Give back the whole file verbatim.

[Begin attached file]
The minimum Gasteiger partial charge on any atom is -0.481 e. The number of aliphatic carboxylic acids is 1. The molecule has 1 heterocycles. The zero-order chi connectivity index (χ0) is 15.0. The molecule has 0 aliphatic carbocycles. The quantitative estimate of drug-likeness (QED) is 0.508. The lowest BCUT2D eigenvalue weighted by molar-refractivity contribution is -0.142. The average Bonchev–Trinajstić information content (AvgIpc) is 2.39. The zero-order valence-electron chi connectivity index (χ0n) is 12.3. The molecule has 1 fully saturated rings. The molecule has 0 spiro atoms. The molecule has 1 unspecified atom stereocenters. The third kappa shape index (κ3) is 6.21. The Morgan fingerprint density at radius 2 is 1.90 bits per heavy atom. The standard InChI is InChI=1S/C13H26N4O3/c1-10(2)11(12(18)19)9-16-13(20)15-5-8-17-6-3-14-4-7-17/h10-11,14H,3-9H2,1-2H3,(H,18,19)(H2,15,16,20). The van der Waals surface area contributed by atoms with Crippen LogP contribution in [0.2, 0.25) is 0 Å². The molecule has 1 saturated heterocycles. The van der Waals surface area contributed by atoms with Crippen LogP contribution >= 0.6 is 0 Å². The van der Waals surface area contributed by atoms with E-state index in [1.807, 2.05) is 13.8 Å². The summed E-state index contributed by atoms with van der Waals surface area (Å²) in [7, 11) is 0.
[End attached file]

The minimum Gasteiger partial charge on any atom is -0.481 e. The number of aliphatic carboxylic acids is 1. The molecule has 1 heterocycles. The zero-order chi connectivity index (χ0) is 15.0. The molecule has 0 aliphatic carbocycles. The quantitative estimate of drug-likeness (QED) is 0.508. The lowest BCUT2D eigenvalue weighted by molar-refractivity contribution is -0.142. The average Bonchev–Trinajstić information content (AvgIpc) is 2.39. The zero-order valence-electron chi connectivity index (χ0n) is 12.3. The molecule has 1 fully saturated rings. The molecule has 0 spiro atoms. The molecule has 1 unspecified atom stereocenters. The third kappa shape index (κ3) is 6.21. The Morgan fingerprint density at radius 2 is 1.90 bits per heavy atom. The standard InChI is InChI=1S/C13H26N4O3/c1-10(2)11(12(18)19)9-16-13(20)15-5-8-17-6-3-14-4-7-17/h10-11,14H,3-9H2,1-2H3,(H,18,19)(H2,15,16,20). The van der Waals surface area contributed by atoms with Crippen LogP contribution in [0.2, 0.25) is 0 Å². The molecule has 1 saturated heterocycles. The van der Waals surface area contributed by atoms with Crippen LogP contribution >= 0.6 is 0 Å². The van der Waals surface area contributed by atoms with E-state index in [1.807, 2.05) is 13.8 Å². The summed E-state index contributed by atoms with van der Waals surface area (Å²) in [7, 11) is 0.